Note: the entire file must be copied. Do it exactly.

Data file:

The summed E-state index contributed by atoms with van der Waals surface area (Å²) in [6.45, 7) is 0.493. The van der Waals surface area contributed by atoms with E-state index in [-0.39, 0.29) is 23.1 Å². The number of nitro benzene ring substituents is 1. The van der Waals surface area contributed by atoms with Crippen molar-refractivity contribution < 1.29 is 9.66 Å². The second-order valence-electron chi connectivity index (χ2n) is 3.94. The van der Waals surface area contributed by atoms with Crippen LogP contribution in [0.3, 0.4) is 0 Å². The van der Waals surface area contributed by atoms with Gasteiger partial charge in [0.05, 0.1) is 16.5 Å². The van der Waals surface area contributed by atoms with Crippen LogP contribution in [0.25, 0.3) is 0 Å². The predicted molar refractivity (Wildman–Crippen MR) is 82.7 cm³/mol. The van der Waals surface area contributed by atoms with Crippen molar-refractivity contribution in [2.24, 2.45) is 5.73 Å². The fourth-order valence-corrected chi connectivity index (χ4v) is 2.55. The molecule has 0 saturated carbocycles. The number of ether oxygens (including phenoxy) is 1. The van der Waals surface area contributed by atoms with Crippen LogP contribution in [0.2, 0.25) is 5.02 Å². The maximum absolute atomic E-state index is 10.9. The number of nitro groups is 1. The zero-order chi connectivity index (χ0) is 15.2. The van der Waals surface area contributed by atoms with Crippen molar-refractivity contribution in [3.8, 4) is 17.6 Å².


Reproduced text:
The summed E-state index contributed by atoms with van der Waals surface area (Å²) in [6.45, 7) is 0.493. The van der Waals surface area contributed by atoms with E-state index in [-0.39, 0.29) is 23.1 Å². The number of nitro benzene ring substituents is 1. The van der Waals surface area contributed by atoms with Crippen molar-refractivity contribution < 1.29 is 9.66 Å². The second-order valence-electron chi connectivity index (χ2n) is 3.94. The van der Waals surface area contributed by atoms with Crippen LogP contribution in [0.3, 0.4) is 0 Å². The van der Waals surface area contributed by atoms with Gasteiger partial charge in [0.05, 0.1) is 16.5 Å². The van der Waals surface area contributed by atoms with Crippen LogP contribution in [0.25, 0.3) is 0 Å². The predicted molar refractivity (Wildman–Crippen MR) is 82.7 cm³/mol. The van der Waals surface area contributed by atoms with Crippen molar-refractivity contribution in [2.24, 2.45) is 5.73 Å². The fourth-order valence-corrected chi connectivity index (χ4v) is 2.55. The molecule has 0 saturated carbocycles. The number of ether oxygens (including phenoxy) is 1. The van der Waals surface area contributed by atoms with Crippen LogP contribution in [0.2, 0.25) is 5.02 Å². The maximum absolute atomic E-state index is 10.9. The number of nitro groups is 1. The zero-order chi connectivity index (χ0) is 15.2. The van der Waals surface area contributed by atoms with Crippen molar-refractivity contribution in [3.8, 4) is 17.6 Å².